Recently, a bit of a firestorm has arisen in the garden blogging world. It began as one thing, and, as details about that issue came out, led to a bigger, more serious issue. The event that led to this is less important, and the specifics of what happened will, I’m sure, probably come out elsewhere. The details aren’t relevant right now, except that they made me finally sit down and write about something that has been bothering me for quite some time.
Garden Bloggers and Free Stuff
As a garden blogger and professional garden writer, I get probably more than my fair share of free products: plants, tools, books, seeds. I’ve gotten a few big-ticket items, such as rain barrels and compost tumblers. I’ve had companies provide products for giveaways here on In the Garden Online. So I am no novice when it comes to free stuff.
And “free stuff” is at the crux of this latest issue. Apparently, a company provided a blogger with free products. The blogger, who had generally posted positive reviews of this company’s products, published a negative review, pointing out some things that the company should have been grateful to hear about (more on that later). This blogger was essentially “cut off” from receiving further products from that company, and, worse, the company sent other garden bloggers to her post to refute what she’d said in the review.
There are so many things wrong here. But it offers us a good chance to take a look at our relationships with companies, and how to protect our reputation, both in the garden blogosphere and out of it.
Companies That Offer Free Stuff
There are a few things I want to say to companies that provide free products for review for garden bloggers. I think (hope?) that most companies understand this, but let’s go over it anyway:
1. Sending a blogger something for free provides you with two opportunities. The first is to get your name out there when the blogger posts about you. If it is a positive review, wonderful. But it also gives you a bigger opportunity. If they’ve written a negative review, this gives you an opportunity to seriously look at your product. Is it as good as it could be? Don’t write off a bad review just because “everyone else loved it!” Maybe they did, or maybe they were too insecure to write a negative review. Negative reviews are gold. Treat them as such.
2. No matter how much free stuff you’ve sent to a blogger, you do not own them. Ever.
3. Sending products for review does not guarantee that you will receive a positive review.
4. Sending products for review does not guarantee that your product will be reviewed, period. A blogger can choose to write about your product, or not. They are not beholden to you to write about you just because you sent them something for free.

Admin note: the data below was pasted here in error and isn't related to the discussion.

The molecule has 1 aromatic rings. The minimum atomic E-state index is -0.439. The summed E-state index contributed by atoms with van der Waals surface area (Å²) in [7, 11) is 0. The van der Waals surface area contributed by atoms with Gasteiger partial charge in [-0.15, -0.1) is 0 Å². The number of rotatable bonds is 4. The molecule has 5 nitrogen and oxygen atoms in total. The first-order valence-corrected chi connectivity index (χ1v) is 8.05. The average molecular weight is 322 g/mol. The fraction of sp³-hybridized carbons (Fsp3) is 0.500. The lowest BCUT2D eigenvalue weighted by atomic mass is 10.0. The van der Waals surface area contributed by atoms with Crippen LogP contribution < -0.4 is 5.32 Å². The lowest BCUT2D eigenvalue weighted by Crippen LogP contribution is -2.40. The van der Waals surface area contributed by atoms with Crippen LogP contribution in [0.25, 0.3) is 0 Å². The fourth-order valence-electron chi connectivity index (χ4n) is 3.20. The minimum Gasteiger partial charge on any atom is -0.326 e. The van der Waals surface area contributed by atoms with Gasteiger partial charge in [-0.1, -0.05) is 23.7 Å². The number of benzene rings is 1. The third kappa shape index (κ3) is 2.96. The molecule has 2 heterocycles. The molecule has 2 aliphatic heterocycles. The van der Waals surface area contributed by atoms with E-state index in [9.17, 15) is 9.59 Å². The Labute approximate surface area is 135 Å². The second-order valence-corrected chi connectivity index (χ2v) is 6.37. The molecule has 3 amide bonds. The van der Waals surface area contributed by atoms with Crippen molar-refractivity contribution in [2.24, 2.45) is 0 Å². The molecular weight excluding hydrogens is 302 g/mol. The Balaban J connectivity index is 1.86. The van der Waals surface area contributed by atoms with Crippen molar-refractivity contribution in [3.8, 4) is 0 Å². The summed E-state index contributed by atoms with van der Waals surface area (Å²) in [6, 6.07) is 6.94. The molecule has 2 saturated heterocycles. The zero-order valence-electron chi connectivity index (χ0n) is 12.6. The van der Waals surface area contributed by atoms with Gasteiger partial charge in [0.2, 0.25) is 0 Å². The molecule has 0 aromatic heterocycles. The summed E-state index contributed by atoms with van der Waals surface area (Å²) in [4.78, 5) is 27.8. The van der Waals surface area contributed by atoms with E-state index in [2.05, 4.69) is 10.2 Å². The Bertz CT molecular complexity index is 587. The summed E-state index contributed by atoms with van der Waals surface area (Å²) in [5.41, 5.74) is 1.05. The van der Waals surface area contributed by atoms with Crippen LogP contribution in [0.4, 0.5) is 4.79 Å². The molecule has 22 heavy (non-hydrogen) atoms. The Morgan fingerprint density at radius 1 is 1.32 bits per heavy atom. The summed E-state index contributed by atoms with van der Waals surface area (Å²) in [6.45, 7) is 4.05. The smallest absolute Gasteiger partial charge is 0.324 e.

5. Learn to tell the difference between sycophants and honest, objective bloggers. It’s easy for the rest of the garden blogging community to tell them apart. It should be for you, too. If you’re working with the same bloggers, over and over again, you’re not getting a diverse opinion of your products. And you run the risk of only working with sycophants, who are great for giving you glowing reviews, but are generally not respected much in the community at large.
But my concern is less with the companies (who are only interested in their bottom line, after all) and more with garden bloggers themselves.
Garden Bloggers Who Get Free Stuff
1. Getting something for free does not mean you should take to Twitter/Facebook/your blog squealing about how excited you are that someone sent you something for free. A bit of dignity is in order here.
2. Getting something for free does not mean you have to write about it, and definitely does not mean you have to give it a positive review. Write honestly, or don’t write at all. I dislike giving bad reviews. I don’t find them helpful to my readers. So if I don’t like a product, I don’t write about it. As a result, I receive WAY more products to review than I actually write about. If it’s not useful to gardeners, I’m not going to waste my time writing about it.
3. Don’t go on and on about how loyal you are to a company. This may gain favor with the company itself, and with other companies that are looking for bloggers to give them positive press, but it tells the rest of us that you are biased when it comes to this company. And we wonder, when you review other items, how biased you are on their behalf, too.
4. Companies do not give you legitimacy. I’ve seen some bloggers get excited to receive free stuff, and they often make it clear that they feel that, having gotten something for free, they now have some legitimacy in the garden blogging world as well. As if we’re not worthwhile or important until some company deems us worthy of free stuff. I understand. I do. We do this whole blogging thing, often at the amusement of family and friends, watching (maybe) the pennies from Adsense trickle in. Free stuff seems like payment of a sort. And to be recognized by someone else in our industry — well. The only legitimacy we have is that which we strive toward with quality work and honesty. It comes from us, not from someone else.
This situation has become a mess. At this point, how does a reader know which blogger to trust and which is not being objective? How to tell which gardener has devoted herself to servitude to a company, and which one just does her own thing? How to tell who is hoping to be one of the “popular girls” and who is more concerned about being true to herself and her readers? Garden bloggers have created a mess. We are heading down the road that the mommy bloggers traveled before us. And we see how well-respected they are, as a group. Do we want the same for ourselves?
Because if we don’t start acting with integrity, with honesty, and as professionals (yes, even bloggers who aren’t making any money should act professionally!) then that is exactly where we’re headed.